BS: But Finbarr, then you go on in the book to say that hearing that story made you understand trauma differently. Thomas's in particular, but in general. Talk a little bit about that.

FO: Up to that point, I thought that what was troubling TJ was the fact that he'd almost been killed in Helmand when I was with him. And I realized no, this runs much deeper. This is the moral weight of having killed in combat, and the guilt associated with that. These were things that he was grappling with on a far deeper level than the guilt of having some of his Marines wounded in Afghanistan. And it speaks to the depth of trauma that it took him almost three years to tell me this story. And then for us to decide how much, how important it was to include it in the book. And then we decided that we have to come forward and be forthcoming. There are so many layers and different kinds of trauma.

BS: It’s interesting to me that you went through this together. Somewhere in the book you quote our mutual friend Jonathan Shay, who's a psychiatrist, saying that, "Nobody deals with this alone." You were one another's supports. You each also have other supports, which you chronicle in the book. Your families, your medical providers and others. You come out of it, and the story also moves on to where you are now, or at least where you were when things end.

Talk about The War Horse, and what you're doing now.

TB: The War Horse is the only non-profit newsroom focused on the Department of Defense and the Department of Veteran's Affairs. It first started out with me wanting to do profiles of those killed in action, because I was really, really angry at the fact that you get these casualty announcements that are 30 words or 200 words, and it's just, wrong. So, I wanted to do something like that. And then coming [to Columbia Journalism School] I had various professors that said, "No, you need to think about diversifying it, you can't look as though you're just strictly pro-troops." So that's where we went. We do the good, the bad and the ugly. We do investigations, features, we hosted our first writing seminar here that Bruce was a guest speaker at.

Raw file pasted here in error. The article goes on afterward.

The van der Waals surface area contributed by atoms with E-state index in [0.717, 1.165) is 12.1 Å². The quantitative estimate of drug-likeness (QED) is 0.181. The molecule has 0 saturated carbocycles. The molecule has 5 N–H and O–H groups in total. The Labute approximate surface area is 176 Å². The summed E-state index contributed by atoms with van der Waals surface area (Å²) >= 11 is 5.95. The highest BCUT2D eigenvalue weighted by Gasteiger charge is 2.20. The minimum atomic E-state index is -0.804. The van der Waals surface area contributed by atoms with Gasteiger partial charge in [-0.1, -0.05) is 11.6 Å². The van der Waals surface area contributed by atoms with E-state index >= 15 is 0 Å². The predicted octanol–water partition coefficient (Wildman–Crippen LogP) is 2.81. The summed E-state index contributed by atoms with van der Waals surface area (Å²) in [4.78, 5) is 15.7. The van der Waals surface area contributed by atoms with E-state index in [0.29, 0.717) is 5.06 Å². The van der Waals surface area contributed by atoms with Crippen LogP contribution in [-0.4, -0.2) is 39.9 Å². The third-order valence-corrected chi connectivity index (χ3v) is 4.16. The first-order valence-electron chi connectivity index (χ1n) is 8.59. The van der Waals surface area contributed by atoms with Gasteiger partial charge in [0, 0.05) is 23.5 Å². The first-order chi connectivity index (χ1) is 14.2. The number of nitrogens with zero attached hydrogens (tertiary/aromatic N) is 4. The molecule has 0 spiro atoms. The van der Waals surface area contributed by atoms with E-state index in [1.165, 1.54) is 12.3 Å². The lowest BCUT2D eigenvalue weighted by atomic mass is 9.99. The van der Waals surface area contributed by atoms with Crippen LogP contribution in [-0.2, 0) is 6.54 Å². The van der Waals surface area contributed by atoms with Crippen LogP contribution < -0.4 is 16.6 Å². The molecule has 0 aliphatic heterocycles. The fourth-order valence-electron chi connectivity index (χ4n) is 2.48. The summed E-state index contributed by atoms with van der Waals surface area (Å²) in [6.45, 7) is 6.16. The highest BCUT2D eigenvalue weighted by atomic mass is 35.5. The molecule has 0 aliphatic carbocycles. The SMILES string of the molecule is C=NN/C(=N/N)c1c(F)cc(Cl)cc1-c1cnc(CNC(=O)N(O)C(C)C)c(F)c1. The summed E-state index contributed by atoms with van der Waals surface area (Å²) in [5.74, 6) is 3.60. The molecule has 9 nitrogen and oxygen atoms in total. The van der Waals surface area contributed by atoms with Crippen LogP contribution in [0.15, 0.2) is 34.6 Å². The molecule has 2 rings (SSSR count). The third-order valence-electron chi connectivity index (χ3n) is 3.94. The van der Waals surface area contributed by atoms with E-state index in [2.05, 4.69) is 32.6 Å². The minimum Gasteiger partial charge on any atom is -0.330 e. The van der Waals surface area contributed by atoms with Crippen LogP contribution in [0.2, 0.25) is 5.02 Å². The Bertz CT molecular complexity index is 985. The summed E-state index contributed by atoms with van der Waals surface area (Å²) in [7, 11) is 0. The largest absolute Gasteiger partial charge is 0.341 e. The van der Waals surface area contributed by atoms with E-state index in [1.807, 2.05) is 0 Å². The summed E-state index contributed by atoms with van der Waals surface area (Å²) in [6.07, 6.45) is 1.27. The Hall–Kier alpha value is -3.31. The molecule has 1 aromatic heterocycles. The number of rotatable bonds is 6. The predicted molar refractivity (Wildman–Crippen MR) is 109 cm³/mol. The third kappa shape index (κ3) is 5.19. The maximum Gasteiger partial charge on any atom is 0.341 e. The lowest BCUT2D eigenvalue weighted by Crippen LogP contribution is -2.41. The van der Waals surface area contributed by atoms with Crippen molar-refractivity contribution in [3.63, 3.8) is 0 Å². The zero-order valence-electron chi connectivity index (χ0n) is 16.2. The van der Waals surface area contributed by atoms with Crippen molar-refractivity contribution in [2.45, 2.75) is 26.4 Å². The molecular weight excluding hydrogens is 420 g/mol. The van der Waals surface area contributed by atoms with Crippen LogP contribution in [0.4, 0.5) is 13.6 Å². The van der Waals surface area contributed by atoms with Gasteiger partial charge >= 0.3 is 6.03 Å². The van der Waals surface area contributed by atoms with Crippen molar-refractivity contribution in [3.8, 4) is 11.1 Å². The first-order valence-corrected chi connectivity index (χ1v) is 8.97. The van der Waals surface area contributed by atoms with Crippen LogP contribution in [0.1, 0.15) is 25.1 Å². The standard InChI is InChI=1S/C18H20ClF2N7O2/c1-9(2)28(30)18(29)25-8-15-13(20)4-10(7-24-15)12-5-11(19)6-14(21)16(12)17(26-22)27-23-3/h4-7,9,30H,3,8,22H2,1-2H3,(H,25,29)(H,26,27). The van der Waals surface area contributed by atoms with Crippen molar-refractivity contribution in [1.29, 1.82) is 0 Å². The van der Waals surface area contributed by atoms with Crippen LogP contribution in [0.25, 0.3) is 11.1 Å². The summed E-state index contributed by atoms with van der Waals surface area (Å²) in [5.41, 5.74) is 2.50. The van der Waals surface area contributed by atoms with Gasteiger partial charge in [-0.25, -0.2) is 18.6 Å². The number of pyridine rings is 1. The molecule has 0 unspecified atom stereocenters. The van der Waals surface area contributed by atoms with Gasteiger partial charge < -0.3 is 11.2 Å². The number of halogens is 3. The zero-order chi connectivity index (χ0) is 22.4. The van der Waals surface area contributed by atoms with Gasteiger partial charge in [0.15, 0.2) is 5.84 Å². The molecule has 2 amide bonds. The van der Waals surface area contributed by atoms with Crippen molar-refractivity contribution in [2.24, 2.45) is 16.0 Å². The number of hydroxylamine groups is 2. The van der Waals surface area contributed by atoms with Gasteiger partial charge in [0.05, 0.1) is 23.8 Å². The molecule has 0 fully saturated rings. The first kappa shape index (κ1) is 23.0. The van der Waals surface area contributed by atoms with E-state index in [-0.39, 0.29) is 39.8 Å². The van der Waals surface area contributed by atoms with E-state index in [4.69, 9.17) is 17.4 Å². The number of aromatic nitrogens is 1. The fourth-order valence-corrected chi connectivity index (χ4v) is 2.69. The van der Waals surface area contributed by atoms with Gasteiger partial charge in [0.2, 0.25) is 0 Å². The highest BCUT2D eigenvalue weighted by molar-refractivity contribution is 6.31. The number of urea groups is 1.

BS: And those of you who follow military affairs nationally would also know that The War Horse got national headlines a few months ago for exposing the Marine's United scandal, involving online photo-sharing and harassment of women in the Marine Corps. That must have been challenging for you, in fact I know it was challenging for you. Talk about dealing with anger coming at you from the Marine Corps, and threats coming at you from some Marines, and support coming at you from Marines, too. Talk about why you did the story, and what it was like.

TB: At first, I was too scared to tell the story. I initially told the Marine Corps about it as an anonymous tip. Then they told me that they didn't do anything and they just deleted it. And that's when I said, “I’ll put my reporter hat on. Let's roll."

Halfway through my investigation I went up to the Pentagon and walked in into a room with like 15 or 17 people in it. They were all high-ranking military officials, public affairs, and I basically presented them all the evidence that I had for my story, and said, "This is what my reporting will show, this is my evidence behind it. And it's time to comment." But in that room, I said, "None of this is on the record, I want every single one of you to understand what I found, because you guys are going to own this, because it's real and I'm going to prove it to you." And I did. And then, we were supposed to initially publish on a Wednesday, and the Friday before that they published a public affairs guidance, which was basically their summary of what they thought my reporting was. And their public affairs response, how they were going to answer to the media. And then we published Saturday afternoon because we didn't like that. Within four hours I was sitting in my driveway with my laptop and my wife's laptop spread out across a sheriff deputy's car, showing them, putting investigative journalism to work.

Thank you again Sheila [Coronel] for teaching me public records for finding people. I was able to find out who these people were that were sending rape and death threats, and placing bounties on images of my wife and daughter. My most recent email came in today on how I'm a disgrace to the Marine Corps and I don't understand what Semper Fidelis means. The responses were varied. It was just incredibly tense. I was like a prisoner in my own home. And my advice for journalists that deal with online doxing, or threats against their families, or online harassment for stories like this, is put your damn phone down. Put your damn phone down.